March 14th 1789- Frost last night - Mild thaw and wind rising with appearance rain - wind rather northerly Harbour begins to open at the upper end. 'Tis clear of ice, from Provision Island as low as John's Street; except close in shore, where the ice in many places still continues - the weather being mild during the course of the day, from the superior power of the sun; even tho' blowing from the north quarter, and the river being open and rapid, those waters rush through the ice, and seemingly carry off all obstruction. Should this weather continue, we shall soon have a free passage for vessels -
The vessels that come in, lie at anchor nearly opposite Hamilton's Point; this is the northernmost point on entrance of Birchtown Bay -
NB - Birch Town is the Black's Settlement under the care and charge of a Colonel Bluck, a Mulatto man, of surprizing address, being perfectly polite, and, I believe he has had superior education-- If he had not been so fortunate he has certainly made good use of his time -- he don't appear to exceed eight and twenty: - his wife is a Negro Woman - as is his Mother - They are people from Barbados -
This poor man, like many others in Shelburne Settlements - set off on the great scale, with his expectations much too far exalted; not having sufficiently examined and reflected, whether the land they were seated upon, or the water, which partly surround them, would be profitable enough to tempt an increase of Companions - He began by Building a spacious house, and laying out an excellent Garden, the garden he has well attended to the latter, but the Building he has been obliged to stop the progress of; having only, as far as I could see, completed his Kitchen, with a small Room -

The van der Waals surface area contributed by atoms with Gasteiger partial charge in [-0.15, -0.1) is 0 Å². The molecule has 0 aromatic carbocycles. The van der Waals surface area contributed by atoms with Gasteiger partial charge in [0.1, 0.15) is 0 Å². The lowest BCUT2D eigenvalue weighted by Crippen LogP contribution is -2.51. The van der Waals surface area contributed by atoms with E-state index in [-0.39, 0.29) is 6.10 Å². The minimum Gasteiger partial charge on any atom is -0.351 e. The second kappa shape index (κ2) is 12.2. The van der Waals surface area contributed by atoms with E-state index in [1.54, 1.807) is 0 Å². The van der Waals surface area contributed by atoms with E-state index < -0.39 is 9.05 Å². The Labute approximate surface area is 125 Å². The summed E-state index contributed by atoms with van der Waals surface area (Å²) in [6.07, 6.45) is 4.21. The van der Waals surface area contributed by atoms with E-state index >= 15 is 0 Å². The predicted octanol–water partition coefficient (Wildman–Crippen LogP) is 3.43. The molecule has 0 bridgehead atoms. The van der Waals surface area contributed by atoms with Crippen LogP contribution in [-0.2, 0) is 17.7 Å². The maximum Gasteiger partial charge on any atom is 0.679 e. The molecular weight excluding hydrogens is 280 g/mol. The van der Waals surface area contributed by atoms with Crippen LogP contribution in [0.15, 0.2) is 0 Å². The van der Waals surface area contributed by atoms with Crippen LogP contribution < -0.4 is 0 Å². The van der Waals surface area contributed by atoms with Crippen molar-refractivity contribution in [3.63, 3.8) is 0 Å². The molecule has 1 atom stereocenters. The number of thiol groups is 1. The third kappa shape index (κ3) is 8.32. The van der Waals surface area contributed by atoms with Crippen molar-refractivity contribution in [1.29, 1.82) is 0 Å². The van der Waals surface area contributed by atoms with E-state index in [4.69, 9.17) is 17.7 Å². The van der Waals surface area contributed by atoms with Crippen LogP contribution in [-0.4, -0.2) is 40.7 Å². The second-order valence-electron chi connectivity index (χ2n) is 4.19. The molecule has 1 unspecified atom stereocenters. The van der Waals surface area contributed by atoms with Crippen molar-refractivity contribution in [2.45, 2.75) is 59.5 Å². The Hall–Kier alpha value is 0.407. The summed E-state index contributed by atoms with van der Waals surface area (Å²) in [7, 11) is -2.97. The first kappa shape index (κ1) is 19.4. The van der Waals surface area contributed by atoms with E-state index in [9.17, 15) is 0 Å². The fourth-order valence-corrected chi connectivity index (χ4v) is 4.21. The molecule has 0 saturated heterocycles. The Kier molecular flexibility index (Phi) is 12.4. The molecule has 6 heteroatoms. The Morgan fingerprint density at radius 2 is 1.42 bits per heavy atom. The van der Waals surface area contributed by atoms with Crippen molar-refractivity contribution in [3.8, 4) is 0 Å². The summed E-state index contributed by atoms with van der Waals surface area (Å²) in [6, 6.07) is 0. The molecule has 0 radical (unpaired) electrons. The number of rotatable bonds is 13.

His neighbours, who, were at first 800 or thereabouts, are now reduced to a third of that number; very poorly Lodged indeed - They have given no proof of their judgement in Farming about this spot, having in My opinion neglected that which would have in the end, turned out to the most advantage: 'tis a valley with much stones, and a little swampy; but to appearance easily drain'd and sewr'd - perhaps this Land - [ for I ask'd very few questions ] - belongs to some sharer, too distant to begin his Work - or that Land at this moment is too cheap here, for him to make his market of it-- and to go to market somewhere else - Fishing is the chief and most profitable employment for these Poor, but really spirited People;-- and, which they follow, as far as their circumstances will admit; for it must be known, that even a Fisherman requires a little yellow and white earth* to commence his business.
* What is commonly called Cash -
Those that cannot get into this Employ, work as Labourers; clearing Land, by the Acre, which they do for 8 dollars, cutting cordwood for fires, and hunting in the season;-- but they are no Farmers, and but very I indifferent Gardners-- The farmers, who are the men of the most desirable in every young Country; are off--or at least, very few re- maining.--These men (if I may be allowed to say it) should have been the first People, both with respect to choice, and situation; even, (I may with advantage assert) had their inclination been to settle on that Part where the Town now stands; I don't mention this from opinion of the Land there, being better, because I know otherwise; I only say it, in consideration of the great necessity there was; to court and indulge those most valuable People to so Young, and difficult a Country; for turning to any use, or advantage. If they were disappointed in their hopes, on viewing what was destined to them; should they attempt to sacrifice their last shilling, before they could with any chearfulness(sic), view a small apppearance of any Harvest; How much more difficult must it then be for those, who are totally ignorant of the industrious Farmer's Plough, and Harrow!